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Meanwhile, practically nobody is travelling there, as we saw at the terminal, where buses to South Africa stood parked up and empty. [Picture: O País]
Dozens of Mozambicans are returning from South Africa for fear of the xenophobic attacks that have killed more than 10 people. Meanwhile, passenger transport carriers are feeling the effect of a dearth of customers and claim that the dominant tendency is for everyone to return to Mozambique.
Besides the murders, the looting and destruction in broad daylight of property and goods belonging to foreigners who live and work in South Africa fill the images coming from the neighbouring country. Shops looted, cars wrecked and attempts to rebuild what was destroyed – all ending in failure, as the rioters return to destroy everything anew.
And it is this environment that frightens Mozambicans working in South Africa. Some have not even been directly affected, but the fear of receiving a visit from the supposed ‘owners of the house’ deprives them of sleep. And, because there is no better place for a restful sleep, they have begun packing up their things and returning home, where there is a guarantee of shelter.
On Tuesday, “O País” was at the Junta Terminal, Maputo city, where several packed coaches were arriving from Johannesburg, South Africa, carrying children, the old and the young, men and women.
“We are coming back because we see no possibility of coexistence in South Africa, and we do not see what the problem is,” one young man who had been in living in South Africa since he was 14 said. He is now 26, and has been out of Mozambique so long he had forgotten his Portuguese, and we had to conduct the interview in Changana.
But Noé Filipe thinks differently. A Mozambican from Beira city and who has been in South Africa for two years, Noé says he has a full understanding of how it all began and adds that Mozambicans have absolutely nothing to do with any of it.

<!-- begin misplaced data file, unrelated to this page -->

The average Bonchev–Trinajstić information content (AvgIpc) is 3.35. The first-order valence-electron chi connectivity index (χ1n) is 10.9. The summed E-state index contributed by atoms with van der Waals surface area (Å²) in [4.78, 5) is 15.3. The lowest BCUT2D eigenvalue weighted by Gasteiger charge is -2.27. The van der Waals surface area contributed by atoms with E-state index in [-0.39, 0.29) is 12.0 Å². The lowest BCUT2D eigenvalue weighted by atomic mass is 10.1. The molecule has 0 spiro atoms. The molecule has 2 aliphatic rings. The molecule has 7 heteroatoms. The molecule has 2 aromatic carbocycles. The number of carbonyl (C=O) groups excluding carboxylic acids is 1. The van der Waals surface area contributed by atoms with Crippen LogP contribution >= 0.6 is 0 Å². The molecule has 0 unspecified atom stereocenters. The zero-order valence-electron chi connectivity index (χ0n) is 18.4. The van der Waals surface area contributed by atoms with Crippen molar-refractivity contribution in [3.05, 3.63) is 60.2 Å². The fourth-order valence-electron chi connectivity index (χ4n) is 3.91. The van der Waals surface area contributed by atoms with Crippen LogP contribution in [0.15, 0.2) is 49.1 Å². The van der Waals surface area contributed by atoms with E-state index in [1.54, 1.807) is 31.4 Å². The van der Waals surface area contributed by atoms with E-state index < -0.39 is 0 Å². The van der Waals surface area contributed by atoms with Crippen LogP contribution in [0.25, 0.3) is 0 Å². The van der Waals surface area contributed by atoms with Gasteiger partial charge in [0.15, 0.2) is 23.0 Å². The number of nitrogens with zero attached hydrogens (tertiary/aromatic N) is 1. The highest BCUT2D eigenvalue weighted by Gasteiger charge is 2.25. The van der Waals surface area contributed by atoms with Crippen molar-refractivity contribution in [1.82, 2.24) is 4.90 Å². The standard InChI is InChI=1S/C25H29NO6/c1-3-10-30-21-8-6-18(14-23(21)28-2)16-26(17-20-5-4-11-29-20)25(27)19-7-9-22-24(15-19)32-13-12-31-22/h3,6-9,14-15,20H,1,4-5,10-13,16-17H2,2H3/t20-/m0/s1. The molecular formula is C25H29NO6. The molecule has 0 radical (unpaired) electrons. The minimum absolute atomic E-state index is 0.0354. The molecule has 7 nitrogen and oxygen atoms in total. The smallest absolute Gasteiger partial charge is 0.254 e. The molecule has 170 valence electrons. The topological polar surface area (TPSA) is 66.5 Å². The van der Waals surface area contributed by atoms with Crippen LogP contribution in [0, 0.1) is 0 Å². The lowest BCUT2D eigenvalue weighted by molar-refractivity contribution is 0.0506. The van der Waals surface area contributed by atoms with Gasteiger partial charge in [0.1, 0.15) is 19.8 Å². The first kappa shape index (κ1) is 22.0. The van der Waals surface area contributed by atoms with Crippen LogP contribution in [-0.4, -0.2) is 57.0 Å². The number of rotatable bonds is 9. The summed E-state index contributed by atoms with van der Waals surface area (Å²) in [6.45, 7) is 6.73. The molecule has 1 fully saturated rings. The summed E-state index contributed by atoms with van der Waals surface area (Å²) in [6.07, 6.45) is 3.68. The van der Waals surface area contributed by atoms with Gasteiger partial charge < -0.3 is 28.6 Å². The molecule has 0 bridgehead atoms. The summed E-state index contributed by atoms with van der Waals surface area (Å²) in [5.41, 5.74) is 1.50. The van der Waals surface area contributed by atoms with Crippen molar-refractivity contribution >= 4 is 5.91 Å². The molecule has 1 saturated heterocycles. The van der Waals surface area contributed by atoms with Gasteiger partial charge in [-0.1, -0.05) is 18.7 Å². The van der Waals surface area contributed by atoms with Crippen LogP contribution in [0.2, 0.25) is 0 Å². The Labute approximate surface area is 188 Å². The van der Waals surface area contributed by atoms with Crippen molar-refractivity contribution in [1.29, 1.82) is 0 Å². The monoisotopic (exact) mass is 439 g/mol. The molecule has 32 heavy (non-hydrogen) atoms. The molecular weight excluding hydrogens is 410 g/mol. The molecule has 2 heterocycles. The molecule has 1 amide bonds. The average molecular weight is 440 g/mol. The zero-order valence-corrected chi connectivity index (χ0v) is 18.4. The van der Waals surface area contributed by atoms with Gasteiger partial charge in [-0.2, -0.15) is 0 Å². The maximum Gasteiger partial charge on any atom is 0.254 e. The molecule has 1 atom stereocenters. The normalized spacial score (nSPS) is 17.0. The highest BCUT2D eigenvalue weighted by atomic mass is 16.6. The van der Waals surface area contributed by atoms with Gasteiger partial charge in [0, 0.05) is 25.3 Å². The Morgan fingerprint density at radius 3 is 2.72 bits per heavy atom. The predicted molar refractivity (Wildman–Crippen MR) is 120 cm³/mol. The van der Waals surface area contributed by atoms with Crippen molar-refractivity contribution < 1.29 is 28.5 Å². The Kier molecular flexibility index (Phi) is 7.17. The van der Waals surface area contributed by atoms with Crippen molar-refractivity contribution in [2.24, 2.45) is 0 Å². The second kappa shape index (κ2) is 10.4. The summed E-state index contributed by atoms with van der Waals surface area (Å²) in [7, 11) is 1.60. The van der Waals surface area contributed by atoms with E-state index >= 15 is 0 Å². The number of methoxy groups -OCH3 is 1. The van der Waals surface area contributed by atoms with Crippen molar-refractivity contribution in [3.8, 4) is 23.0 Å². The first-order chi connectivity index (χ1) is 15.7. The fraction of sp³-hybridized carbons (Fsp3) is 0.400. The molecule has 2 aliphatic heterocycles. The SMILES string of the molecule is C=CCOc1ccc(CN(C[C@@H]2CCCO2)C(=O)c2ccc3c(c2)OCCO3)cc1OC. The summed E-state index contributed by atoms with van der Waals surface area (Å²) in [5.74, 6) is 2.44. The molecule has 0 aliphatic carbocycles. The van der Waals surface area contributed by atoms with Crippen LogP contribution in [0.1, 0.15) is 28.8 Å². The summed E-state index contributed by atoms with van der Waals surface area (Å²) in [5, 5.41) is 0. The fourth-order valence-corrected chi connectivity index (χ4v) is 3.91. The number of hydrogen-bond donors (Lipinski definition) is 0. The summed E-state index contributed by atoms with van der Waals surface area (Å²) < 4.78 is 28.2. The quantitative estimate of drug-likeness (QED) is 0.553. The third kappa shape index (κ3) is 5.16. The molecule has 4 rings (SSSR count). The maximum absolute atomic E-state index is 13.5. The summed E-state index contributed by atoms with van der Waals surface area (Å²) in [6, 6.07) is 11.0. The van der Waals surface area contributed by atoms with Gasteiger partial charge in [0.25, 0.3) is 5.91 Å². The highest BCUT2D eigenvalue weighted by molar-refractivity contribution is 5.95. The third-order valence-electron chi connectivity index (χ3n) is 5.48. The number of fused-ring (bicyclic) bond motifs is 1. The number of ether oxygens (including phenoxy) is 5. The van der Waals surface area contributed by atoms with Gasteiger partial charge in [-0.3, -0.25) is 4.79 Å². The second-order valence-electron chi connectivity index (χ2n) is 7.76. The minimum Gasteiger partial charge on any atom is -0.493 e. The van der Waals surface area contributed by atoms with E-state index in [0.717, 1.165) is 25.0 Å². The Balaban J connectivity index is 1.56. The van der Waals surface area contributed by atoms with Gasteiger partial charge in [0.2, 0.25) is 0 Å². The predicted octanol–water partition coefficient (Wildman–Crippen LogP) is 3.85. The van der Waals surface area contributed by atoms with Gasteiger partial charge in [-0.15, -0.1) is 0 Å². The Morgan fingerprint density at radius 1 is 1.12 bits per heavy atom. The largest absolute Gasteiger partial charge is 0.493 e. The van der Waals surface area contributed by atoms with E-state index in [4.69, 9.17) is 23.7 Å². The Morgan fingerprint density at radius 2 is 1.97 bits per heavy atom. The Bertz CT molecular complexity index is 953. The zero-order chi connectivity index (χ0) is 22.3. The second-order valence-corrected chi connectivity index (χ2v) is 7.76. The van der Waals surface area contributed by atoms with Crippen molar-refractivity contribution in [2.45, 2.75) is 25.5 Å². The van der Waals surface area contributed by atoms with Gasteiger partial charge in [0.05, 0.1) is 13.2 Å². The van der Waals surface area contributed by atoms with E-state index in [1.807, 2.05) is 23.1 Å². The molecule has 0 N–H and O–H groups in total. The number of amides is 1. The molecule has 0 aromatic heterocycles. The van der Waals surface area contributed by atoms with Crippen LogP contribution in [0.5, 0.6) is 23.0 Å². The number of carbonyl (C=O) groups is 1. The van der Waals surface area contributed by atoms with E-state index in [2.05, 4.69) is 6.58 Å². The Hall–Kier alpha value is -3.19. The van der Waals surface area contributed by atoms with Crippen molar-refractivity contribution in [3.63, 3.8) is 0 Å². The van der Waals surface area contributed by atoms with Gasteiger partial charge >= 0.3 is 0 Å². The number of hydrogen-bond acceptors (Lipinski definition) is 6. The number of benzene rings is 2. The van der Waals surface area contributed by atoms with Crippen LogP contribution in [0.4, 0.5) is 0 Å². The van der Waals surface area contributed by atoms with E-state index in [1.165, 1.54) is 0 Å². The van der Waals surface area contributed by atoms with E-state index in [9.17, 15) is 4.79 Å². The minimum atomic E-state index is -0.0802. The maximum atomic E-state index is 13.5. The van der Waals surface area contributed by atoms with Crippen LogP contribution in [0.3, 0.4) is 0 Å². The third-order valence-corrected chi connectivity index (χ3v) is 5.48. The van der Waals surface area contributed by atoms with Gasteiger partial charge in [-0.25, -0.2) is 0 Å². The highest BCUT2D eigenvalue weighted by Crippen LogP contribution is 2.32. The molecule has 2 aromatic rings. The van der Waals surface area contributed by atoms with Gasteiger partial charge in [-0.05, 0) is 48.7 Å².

“What happened is that Nigerians sell a drug called ‘nyaope’. South Africans don’t like it and one day there were clashes between a South African driver and a Nigerian drug dealer,” Filipe explained, adding that says he didn’t understand why South Africans were now intent on expelling all foreigners, including Mozambicans and Zimbabweans.
Noé Filipe decided to flee South Africa after a relative of his, who was also his neighbour, was attacked and his grocery store looted. “So now he’s hiding in the police station, and they won’t let him leave,” he said.
Francisco Mavie, 63, has been working in South Africa for over 25 years. He had recently been in Mozambique on vacation, returning to South Africa three weeks ago. But he had to come home for his safety’s sake, even without collecting his pay. “While we were in Johannesburg the day before yesterday, they reached the Market. We ran back to Deveton, and we escaped,” he said.
Carriers at the Junta terminal in Maputo yesterday said that there were many Mozambicans looking for transport back to Mozambique from South Africa because of the situation.
Meanwhile, practically nobody is travelling there, as we saw at the terminal, where buses to South Africa stood parked up and empty.
By Afonso ChavoSource: O País